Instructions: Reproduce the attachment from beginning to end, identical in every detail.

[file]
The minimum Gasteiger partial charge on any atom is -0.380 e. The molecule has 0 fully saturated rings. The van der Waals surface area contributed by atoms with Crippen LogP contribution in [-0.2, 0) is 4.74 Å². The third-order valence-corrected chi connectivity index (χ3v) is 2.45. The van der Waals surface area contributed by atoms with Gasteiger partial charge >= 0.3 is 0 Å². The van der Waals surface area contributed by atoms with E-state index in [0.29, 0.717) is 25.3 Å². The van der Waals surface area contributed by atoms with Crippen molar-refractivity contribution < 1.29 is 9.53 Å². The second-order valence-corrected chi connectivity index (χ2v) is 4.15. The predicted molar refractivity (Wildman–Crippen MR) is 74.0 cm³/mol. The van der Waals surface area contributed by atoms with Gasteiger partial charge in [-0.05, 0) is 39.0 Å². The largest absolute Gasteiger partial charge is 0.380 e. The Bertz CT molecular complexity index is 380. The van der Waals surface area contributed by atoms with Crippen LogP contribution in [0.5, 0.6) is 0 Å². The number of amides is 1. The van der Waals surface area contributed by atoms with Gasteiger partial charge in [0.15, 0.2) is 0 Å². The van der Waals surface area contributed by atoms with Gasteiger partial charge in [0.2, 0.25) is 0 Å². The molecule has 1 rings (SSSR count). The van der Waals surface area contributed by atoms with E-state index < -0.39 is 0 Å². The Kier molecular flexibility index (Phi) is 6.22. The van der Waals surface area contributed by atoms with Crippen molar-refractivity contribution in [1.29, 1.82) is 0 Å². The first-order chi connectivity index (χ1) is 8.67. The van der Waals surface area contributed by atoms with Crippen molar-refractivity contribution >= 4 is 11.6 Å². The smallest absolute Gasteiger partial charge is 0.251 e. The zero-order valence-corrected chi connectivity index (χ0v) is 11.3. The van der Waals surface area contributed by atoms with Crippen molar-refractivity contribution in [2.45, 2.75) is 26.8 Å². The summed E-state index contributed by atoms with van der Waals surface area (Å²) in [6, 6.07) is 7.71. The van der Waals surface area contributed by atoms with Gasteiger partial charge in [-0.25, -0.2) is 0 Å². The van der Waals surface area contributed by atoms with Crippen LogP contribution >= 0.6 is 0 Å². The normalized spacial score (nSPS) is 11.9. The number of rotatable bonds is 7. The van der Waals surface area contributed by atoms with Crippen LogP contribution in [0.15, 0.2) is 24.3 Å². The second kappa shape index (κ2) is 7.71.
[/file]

The minimum Gasteiger partial charge on any atom is -0.380 e. The molecule has 0 fully saturated rings. The van der Waals surface area contributed by atoms with Crippen LogP contribution in [-0.2, 0) is 4.74 Å². The third-order valence-corrected chi connectivity index (χ3v) is 2.45. The van der Waals surface area contributed by atoms with Gasteiger partial charge >= 0.3 is 0 Å². The van der Waals surface area contributed by atoms with E-state index in [0.29, 0.717) is 25.3 Å². The van der Waals surface area contributed by atoms with Crippen molar-refractivity contribution < 1.29 is 9.53 Å². The second-order valence-corrected chi connectivity index (χ2v) is 4.15. The predicted molar refractivity (Wildman–Crippen MR) is 74.0 cm³/mol. The van der Waals surface area contributed by atoms with Gasteiger partial charge in [-0.05, 0) is 39.0 Å². The largest absolute Gasteiger partial charge is 0.380 e. The Bertz CT molecular complexity index is 380. The van der Waals surface area contributed by atoms with Crippen LogP contribution in [0.5, 0.6) is 0 Å². The number of amides is 1. The van der Waals surface area contributed by atoms with Gasteiger partial charge in [0.15, 0.2) is 0 Å². The van der Waals surface area contributed by atoms with Gasteiger partial charge in [0.2, 0.25) is 0 Å². The molecule has 1 rings (SSSR count). The van der Waals surface area contributed by atoms with E-state index < -0.39 is 0 Å². The Kier molecular flexibility index (Phi) is 6.22. The van der Waals surface area contributed by atoms with Crippen molar-refractivity contribution in [1.29, 1.82) is 0 Å². The first-order chi connectivity index (χ1) is 8.67. The van der Waals surface area contributed by atoms with Crippen molar-refractivity contribution >= 4 is 11.6 Å². The smallest absolute Gasteiger partial charge is 0.251 e. The zero-order valence-corrected chi connectivity index (χ0v) is 11.3. The van der Waals surface area contributed by atoms with Crippen molar-refractivity contribution in [2.45, 2.75) is 26.8 Å². The summed E-state index contributed by atoms with van der Waals surface area (Å²) in [6, 6.07) is 7.71. The van der Waals surface area contributed by atoms with Gasteiger partial charge in [-0.25, -0.2) is 0 Å². The van der Waals surface area contributed by atoms with Crippen LogP contribution >= 0.6 is 0 Å². The normalized spacial score (nSPS) is 11.9. The number of rotatable bonds is 7. The van der Waals surface area contributed by atoms with Crippen LogP contribution in [0.15, 0.2) is 24.3 Å². The second kappa shape index (κ2) is 7.71.